Bateman, John Frederick La Trobe

Bateman, John Frederick La Trobe
b. 30 May 1810 Lower Wyke, near Halifax, Yorkshire, England
d. 10 June 1889 Moor Park, Farnham, Surrey, England
English civil engineer whose principal works were concerned with reservoirs, water-supply schemes and pipelines.
Bateman's maternal grandfather was a Moravian missionary, and from the age of 7 he was educated at the Moravian schools at Fairfield and Ockbrook. At the age of 15 he was apprenticed to a "civil engineer, land surveyor and agent" in Oldham. After this apprenticeship, Bateman commenced his own practice in 1833. One of his early schemes and reports was in regard to the flooding of the river Medlock in the Manchester area. He came to the attention of William Fairbairn, the engine builder and millwright of Canal Street, Ancoats, Manchester. Fairbairn used Bateman as his site surveyor and as such he prepared much of the groundwork for the Bann reservoirs in Northern Ireland. Whilst the reports on the proposals were in the name of Fairbairn, Bateman was, in fact, appointed by the company as their engineer for the execution of the works. One scheme of Bateman's which was carried forward was the Kendal Reservoirs. The Act for these was signed in 1845 and was implemented not for the purpose of water supply but for the conservation of water to supply power to the many mills which stood on the river Kent between Kentmere and Morecambe Bay. The Kentmere Head dam is the only one of the five proposed for the scheme to survive, although not all the others were built as they would have retained only small volumes of water.
Perhaps the greatest monument to the work of J.F.La Trobe Bateman is Manchester's water supply; he was consulted about this in 1844, and construction began four years later. He first built reservoirs in the Longdendale valley, which has a very complicated geological stratification. Bateman favoured earth embankment dams and gravity feed rather than pumping; the five reservoirs in the valley that impound the river Etherow were complex, cored earth dams. However, when completed they were greatly at risk from landslips and ground movement. Later dams were inserted by Bateman to prevent water loss should the older dams fail. The scheme was not completed until 1877, by which time Manchester's population had exceeded the capacity of the original scheme; Thirlmere in Cumbria was chosen by Manchester Corporation as the site of the first of the Lake District water-supply schemes. Bateman, as Consulting Engineer, designed the great stone-faced dam at the west end of the lake, the "gothic" straining well in the middle of the east shore of the lake, and the 100-mile (160 km) pipeline to Manchester. The Act for the Thirlmere reservoir was signed in 1879 and, whilst Bateman continued as Consulting Engineer, the work was supervised by G.H. Hill and was completed in 1894.
Bateman was also consulted by the authorities in Glasgow, with the result that he constructed an impressive water-supply scheme derived from Loch Katrine during the years 1856–60. It was claimed that the scheme bore comparison with "the most extensive aqueducts in the world, not excluding those of ancient Rome". Bateman went on to superintend the waterworks of many cities, mainly in the north of England but also in Dublin and Belfast. In 1865 he published a pamphlet, On the Supply of Water to London from the Sources of the River Severn, based on a survey funded from his own pocket; a Royal Commission examined various schemes but favoured Bateman's.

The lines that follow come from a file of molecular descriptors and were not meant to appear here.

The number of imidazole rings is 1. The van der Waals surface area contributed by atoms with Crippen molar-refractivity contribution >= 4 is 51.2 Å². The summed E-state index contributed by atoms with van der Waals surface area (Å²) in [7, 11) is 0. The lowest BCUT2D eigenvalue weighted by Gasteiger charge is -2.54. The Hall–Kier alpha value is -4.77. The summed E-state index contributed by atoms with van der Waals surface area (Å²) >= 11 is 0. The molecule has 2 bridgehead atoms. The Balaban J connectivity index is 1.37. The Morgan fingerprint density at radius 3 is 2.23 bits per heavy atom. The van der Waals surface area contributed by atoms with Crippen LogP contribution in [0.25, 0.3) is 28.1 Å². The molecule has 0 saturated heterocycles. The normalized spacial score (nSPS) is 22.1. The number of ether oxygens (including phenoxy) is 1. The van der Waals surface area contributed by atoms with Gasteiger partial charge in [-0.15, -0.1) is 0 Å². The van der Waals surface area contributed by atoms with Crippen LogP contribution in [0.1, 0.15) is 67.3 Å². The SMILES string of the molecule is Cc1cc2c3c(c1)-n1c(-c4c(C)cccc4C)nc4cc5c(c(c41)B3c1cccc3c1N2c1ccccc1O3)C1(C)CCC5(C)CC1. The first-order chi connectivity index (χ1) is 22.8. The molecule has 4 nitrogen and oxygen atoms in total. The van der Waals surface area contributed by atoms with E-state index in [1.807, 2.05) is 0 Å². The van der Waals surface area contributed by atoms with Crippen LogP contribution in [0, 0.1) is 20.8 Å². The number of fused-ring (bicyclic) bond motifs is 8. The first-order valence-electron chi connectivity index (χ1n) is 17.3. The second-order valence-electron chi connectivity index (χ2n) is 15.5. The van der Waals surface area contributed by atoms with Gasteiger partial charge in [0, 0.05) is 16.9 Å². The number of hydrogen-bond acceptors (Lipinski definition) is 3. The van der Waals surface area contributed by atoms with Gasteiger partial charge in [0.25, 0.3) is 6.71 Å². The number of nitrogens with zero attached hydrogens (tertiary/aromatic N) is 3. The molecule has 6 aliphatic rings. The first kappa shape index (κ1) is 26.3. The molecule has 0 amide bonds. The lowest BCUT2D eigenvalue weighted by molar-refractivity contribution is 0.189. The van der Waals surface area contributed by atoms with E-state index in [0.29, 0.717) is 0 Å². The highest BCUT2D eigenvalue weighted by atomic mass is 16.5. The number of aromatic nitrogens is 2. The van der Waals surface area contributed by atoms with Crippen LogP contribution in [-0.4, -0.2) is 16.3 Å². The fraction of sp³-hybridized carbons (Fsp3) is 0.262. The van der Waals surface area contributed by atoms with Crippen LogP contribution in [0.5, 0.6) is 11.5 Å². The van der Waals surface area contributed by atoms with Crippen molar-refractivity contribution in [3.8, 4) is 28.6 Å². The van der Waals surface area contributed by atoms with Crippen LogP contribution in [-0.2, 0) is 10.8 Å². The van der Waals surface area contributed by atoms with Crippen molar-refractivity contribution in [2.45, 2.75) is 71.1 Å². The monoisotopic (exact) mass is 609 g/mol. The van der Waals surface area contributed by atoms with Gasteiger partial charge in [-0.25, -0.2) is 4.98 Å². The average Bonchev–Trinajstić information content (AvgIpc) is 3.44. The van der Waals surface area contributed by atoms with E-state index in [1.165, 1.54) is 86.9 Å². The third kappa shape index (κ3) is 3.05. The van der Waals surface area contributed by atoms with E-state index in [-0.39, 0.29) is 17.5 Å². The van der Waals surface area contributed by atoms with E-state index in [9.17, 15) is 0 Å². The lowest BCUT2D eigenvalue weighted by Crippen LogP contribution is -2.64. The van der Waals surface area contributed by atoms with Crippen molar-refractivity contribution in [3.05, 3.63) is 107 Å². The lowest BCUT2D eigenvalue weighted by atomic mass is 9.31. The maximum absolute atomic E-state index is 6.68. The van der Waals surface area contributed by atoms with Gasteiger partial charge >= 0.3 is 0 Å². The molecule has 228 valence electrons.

Bateman was also responsible for harbour and dock works, notably on the rivers Clyde and Shannon, and also for a number of important water-supply works on the Continent of Europe and beyond. Dams and the associated reservoirs were the principal work of J.F.La Trobe Bateman; he completed forty-three such schemes during his professional career. He also prepared many studies of water-supply schemes, and appeared as professional witness before the appropriate Parliamentary Committees.
Principal Honours and Distinctions
FRS 1860. President, Institution of Civil Engineers 1878, 1879.
Among his publications History and Description of the Manchester Waterworks, (1884, London), and The Present State of Our Knowledge on the Supply of Water to Towns, (1855, London: British Association for the Advancement of Science) are notable.
Further Reading
Obituary, 1889, Minutes of the Proceedings of the Institution of Civil Engineers 97:392– 8.
Obituary, 1889, Proceedings of the Royal Society 46:xlii-xlviii. G.M.Binnie, 1981, Early Victorian Water Engineers, London.
P.N.Wilson, 1973, "Kendal reservoirs", Transactions of the Cumberland and Westmorland Antiquarian and Archaeological Society 73.

Biographical history of technology. - Taylor & Francis e-Librar. . 2005.

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